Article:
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  5. "Puer cum puella ad urbem it."

"Puer cum puella ad urbem it."

Translation:The boy goes to the city with the girl.

September 11, 2019



Why won’t “The boy with the girl go(es) to the city” work? English is not my native language, and I have no idea how to google the construction up to check whether English even has this way of attaching a second passive subject.



'Why won’t “The boy with the girl go(es) to the city” work?'

Yes, in English that would work.

You can say “The boy with the girl goes to the city”, or better yet, “The boy, with the girl, goes to the city”.

Duolingo's translations aren't perfect, and I'm guessing, as a native English speaker, that Duolingo's English translations have a lot of problems, because English has many exceptions.


I'm not sure that's right, I put 'the boy with the girl go to the city' and it was marked wrong, but I was unsure because the verb ire is conjugated as singular 'it', he goes, instead of plural 'eunt' as if they were going to the city.


Exactly. They want us to understand "with the girl" as a prepositional phrase rather than a second person in the subject, which would require a plural verb.

Your answer would require a plural verb, as you use the plural "go" in English. The boy goes.... :-)


I think that's why DL stuck the "with the girl" at the end of the sentence. That position avoids the go/goes confusion. However, if it were meant to be "they go," "and" would have been used instead of "with". "The boy goes" weather the girl is with him or not.


"the boy with the girl" makes a singular subject, while "the boy and the girl" a plural one. "with" and "and" make it different in English.


I can't stand the male voice. He is impossible to understand.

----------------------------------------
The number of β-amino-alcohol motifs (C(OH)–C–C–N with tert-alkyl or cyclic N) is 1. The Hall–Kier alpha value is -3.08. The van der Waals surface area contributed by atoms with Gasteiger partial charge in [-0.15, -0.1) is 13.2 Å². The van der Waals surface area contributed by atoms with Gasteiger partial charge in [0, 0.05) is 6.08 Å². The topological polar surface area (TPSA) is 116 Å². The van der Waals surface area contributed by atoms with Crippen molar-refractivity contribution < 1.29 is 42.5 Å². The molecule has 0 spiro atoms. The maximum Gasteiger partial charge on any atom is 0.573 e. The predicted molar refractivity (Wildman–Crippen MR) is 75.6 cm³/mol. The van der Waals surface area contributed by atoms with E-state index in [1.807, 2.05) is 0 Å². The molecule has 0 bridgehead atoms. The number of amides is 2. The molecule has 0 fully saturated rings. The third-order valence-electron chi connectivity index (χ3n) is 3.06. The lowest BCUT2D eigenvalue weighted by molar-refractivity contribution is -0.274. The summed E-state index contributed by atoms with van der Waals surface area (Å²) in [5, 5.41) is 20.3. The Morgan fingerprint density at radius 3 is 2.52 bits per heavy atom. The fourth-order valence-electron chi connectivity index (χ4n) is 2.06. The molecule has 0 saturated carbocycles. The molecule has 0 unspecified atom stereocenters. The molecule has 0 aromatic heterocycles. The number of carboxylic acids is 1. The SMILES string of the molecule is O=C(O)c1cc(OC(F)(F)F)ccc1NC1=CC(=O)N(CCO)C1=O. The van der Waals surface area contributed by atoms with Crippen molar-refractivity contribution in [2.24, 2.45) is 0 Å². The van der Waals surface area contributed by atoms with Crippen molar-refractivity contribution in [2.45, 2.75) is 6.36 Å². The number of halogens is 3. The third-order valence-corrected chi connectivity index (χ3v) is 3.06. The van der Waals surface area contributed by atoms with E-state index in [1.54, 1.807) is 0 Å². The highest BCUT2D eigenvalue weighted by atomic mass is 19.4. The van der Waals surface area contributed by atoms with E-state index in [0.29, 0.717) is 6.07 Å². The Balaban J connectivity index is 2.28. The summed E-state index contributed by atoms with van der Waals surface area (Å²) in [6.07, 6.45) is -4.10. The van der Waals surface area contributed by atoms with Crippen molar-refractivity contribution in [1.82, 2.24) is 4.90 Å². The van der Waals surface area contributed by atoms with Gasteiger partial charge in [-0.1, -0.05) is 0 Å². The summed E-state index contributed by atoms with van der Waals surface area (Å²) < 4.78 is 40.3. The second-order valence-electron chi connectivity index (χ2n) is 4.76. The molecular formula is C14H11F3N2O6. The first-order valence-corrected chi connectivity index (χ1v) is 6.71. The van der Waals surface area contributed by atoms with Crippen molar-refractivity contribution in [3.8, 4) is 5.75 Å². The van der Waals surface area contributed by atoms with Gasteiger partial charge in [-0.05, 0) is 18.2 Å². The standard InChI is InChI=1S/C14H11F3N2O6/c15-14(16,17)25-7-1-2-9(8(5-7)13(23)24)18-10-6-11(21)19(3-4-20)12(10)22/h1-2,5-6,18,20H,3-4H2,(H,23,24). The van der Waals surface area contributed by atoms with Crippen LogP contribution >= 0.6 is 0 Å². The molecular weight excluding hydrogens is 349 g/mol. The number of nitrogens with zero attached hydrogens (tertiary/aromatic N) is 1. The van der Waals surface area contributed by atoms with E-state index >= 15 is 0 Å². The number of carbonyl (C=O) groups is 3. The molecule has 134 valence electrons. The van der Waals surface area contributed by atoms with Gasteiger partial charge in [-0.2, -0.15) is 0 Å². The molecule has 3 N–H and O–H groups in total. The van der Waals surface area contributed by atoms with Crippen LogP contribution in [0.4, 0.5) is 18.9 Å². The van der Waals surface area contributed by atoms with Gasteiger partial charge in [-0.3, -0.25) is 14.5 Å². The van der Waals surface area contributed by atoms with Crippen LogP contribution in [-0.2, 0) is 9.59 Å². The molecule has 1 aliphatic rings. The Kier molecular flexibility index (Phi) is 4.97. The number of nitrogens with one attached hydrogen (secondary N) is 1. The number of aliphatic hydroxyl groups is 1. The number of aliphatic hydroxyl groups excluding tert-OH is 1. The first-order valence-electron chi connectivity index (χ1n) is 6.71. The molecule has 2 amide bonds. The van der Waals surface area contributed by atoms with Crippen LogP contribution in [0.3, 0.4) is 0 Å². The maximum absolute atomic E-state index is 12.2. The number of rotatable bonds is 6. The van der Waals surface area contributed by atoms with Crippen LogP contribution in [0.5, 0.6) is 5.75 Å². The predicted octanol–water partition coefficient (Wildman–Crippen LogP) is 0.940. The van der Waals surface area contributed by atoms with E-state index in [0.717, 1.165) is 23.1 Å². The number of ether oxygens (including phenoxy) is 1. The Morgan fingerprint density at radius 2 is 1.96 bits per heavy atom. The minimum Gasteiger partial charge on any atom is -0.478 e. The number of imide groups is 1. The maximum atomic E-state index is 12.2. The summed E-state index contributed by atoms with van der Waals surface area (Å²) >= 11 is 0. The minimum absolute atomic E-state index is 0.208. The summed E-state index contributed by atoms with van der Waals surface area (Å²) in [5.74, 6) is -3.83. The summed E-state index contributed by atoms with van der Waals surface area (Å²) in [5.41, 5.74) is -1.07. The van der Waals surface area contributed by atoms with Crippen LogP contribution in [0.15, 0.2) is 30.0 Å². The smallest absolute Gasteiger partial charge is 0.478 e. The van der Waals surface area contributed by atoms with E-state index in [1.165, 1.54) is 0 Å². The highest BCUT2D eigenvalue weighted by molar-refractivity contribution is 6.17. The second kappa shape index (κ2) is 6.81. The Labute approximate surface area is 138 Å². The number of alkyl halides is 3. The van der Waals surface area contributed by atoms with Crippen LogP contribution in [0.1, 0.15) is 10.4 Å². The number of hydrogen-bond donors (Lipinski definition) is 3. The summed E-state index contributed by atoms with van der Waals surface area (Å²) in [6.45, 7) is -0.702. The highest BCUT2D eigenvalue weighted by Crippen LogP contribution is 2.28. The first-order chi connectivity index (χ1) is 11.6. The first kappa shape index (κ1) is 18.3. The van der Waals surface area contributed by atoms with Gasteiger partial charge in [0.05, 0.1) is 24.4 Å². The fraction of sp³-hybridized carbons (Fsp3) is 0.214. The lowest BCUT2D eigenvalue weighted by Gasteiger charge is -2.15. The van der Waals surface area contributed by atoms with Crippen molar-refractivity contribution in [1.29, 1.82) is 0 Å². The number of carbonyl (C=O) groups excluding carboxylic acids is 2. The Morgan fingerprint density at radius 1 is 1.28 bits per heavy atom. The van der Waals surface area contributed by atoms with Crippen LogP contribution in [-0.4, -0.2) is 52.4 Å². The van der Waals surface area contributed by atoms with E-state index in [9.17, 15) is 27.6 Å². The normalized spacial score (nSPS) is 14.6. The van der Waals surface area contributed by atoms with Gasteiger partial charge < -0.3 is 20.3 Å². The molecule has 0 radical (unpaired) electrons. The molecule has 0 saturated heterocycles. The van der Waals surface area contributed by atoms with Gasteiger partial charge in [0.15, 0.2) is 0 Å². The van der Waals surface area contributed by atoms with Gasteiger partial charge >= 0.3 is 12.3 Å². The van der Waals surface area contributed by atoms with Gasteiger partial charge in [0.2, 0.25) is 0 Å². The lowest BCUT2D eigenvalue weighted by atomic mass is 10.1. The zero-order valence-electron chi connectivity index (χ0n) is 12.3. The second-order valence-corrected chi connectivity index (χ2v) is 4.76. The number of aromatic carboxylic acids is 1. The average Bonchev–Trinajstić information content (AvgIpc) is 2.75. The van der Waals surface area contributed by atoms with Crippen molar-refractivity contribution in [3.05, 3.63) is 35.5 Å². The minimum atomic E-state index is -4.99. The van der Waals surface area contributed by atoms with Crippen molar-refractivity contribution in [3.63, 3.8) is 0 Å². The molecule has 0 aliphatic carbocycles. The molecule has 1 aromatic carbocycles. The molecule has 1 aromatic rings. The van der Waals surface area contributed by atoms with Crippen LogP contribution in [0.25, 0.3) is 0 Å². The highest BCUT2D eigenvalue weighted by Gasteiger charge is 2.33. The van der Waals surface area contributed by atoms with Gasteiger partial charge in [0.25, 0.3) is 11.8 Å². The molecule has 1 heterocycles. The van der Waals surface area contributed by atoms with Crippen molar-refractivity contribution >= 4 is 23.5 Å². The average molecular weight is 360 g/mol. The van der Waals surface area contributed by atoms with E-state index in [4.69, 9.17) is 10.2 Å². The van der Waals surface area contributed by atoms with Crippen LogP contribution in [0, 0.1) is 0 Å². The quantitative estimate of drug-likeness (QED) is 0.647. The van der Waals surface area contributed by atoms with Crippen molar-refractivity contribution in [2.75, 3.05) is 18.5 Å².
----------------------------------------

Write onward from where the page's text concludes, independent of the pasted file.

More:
Agreed. Awful sound quality.


Yes, and his pronunciation is really bad on a lot of things.


Remind me why it's urbem not urbs


"Ad" takes the accusative


It is an object of a preposition, the preposition 'ad'.


There's seem to me to have a "d" sound between "urbem" and "it". Very weird.


Why isnt "into" accepted?


just working on my cases. so in the current sentence puella is ablative (object of preposition), right? now if the sentence was: "The girl goes to the city with the boy", would it be: Puella cum puero ad urbem it.


I put "with a girl" and i think that should be acceptable since the definiate article isnt defined. Everything else was correct.


Puer cum puella ad urbem it sit via bona dicens


What sentence did you have? I had this one.


'I knew what they meant'

First comment, but I am coming across a few ... conceptual obstacles. Coming from IT, where we say 'abstract' things like "foo" and "bar" to help each other along, I realize it may just be my frame of reference and my being overly reliant on conventions of my native language, (American) English.

In this case, I knew the 'meaning', but had to decide if they would like a 'direct translation' or a 'meaningful translation'. I could be wrong, but there seems to be a little bit of flip-flopping from the expectations there. Sometimes, the correct answer is the one where you 'reorganize' the appearance of words to make the sentence 'sound good' in the 'other' language, which ever it may be at the time. Other times, it seems to want the obtuse, borderline/pseudo-shakespearean version of things such as, 'the boy with the girl to the city goes'.

It says 'the boy with the girl to the city goes', but I know it 'sounds better' when it is reorganized to 'the boy goes with the girl to the city'.

There was another phrase, same deal... EXCEPT the obtuse version would be totally acceptable - to someone who is actively trying to demonstrate their dominance by being flagrantly passive aggressive. So, in that (those) case(s)... we have to stop even reading it as dialogue.

I am having a great time nonetheless, and I think perhaps there is something I have yet to learn as a student of Latin which will help me navigate this going forward. I also can't propose an 'easy fix' ... other than maybe giving all the sentences another once-over for absurdity and/or 'questionable tone issues' that may interfere with the learning at hand.


No, sorry but, do you recognize the difference b/w these sentences? "The boy with the girl (there are 2 boys, one with a girl, the othe with a cat. Here talking about the one with the girl) goes to the city (and the boy with the cat stays"; and "The boy goes with the girl to the city (this may be better to say The boy goes to the city with the girl)

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